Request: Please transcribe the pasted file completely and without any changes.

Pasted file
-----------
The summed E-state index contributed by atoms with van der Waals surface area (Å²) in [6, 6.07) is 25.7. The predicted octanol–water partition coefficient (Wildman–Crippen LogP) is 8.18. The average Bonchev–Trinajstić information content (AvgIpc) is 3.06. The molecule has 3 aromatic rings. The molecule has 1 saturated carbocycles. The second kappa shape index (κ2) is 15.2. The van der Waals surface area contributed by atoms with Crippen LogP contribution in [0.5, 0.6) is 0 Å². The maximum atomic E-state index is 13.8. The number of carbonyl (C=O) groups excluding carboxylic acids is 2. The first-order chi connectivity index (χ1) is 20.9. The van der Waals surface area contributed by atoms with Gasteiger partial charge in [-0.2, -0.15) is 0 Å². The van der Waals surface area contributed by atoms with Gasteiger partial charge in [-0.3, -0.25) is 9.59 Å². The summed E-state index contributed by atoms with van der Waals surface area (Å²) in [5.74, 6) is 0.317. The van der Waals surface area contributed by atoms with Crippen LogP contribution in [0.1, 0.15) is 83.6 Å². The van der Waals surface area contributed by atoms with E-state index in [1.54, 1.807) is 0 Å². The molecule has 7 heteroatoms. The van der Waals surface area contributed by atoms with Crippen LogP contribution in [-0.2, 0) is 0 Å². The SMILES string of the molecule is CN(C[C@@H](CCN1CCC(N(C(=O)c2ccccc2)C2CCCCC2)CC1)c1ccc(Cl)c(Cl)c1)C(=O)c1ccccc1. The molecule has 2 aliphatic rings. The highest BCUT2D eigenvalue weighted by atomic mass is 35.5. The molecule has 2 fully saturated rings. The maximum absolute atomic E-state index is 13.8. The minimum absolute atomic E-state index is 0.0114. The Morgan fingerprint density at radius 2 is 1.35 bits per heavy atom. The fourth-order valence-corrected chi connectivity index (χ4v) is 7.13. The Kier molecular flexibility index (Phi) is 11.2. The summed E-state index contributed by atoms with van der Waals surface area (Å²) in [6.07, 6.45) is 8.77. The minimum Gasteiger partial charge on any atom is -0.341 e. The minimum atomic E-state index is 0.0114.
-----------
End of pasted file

The summed E-state index contributed by atoms with van der Waals surface area (Å²) in [6, 6.07) is 25.7. The predicted octanol–water partition coefficient (Wildman–Crippen LogP) is 8.18. The average Bonchev–Trinajstić information content (AvgIpc) is 3.06. The molecule has 3 aromatic rings. The molecule has 1 saturated carbocycles. The second kappa shape index (κ2) is 15.2. The van der Waals surface area contributed by atoms with Crippen LogP contribution in [0.5, 0.6) is 0 Å². The maximum atomic E-state index is 13.8. The number of carbonyl (C=O) groups excluding carboxylic acids is 2. The first-order chi connectivity index (χ1) is 20.9. The van der Waals surface area contributed by atoms with Gasteiger partial charge in [-0.2, -0.15) is 0 Å². The van der Waals surface area contributed by atoms with Gasteiger partial charge in [-0.3, -0.25) is 9.59 Å². The summed E-state index contributed by atoms with van der Waals surface area (Å²) in [5.74, 6) is 0.317. The van der Waals surface area contributed by atoms with Crippen LogP contribution in [0.1, 0.15) is 83.6 Å². The van der Waals surface area contributed by atoms with E-state index in [1.54, 1.807) is 0 Å². The molecule has 7 heteroatoms. The van der Waals surface area contributed by atoms with Crippen LogP contribution in [-0.2, 0) is 0 Å². The SMILES string of the molecule is CN(C[C@@H](CCN1CCC(N(C(=O)c2ccccc2)C2CCCCC2)CC1)c1ccc(Cl)c(Cl)c1)C(=O)c1ccccc1. The molecule has 2 aliphatic rings. The highest BCUT2D eigenvalue weighted by atomic mass is 35.5. The molecule has 2 fully saturated rings. The maximum absolute atomic E-state index is 13.8. The minimum absolute atomic E-state index is 0.0114. The Morgan fingerprint density at radius 2 is 1.35 bits per heavy atom. The fourth-order valence-corrected chi connectivity index (χ4v) is 7.13. The Kier molecular flexibility index (Phi) is 11.2. The summed E-state index contributed by atoms with van der Waals surface area (Å²) in [6.07, 6.45) is 8.77. The minimum Gasteiger partial charge on any atom is -0.341 e. The minimum atomic E-state index is 0.0114.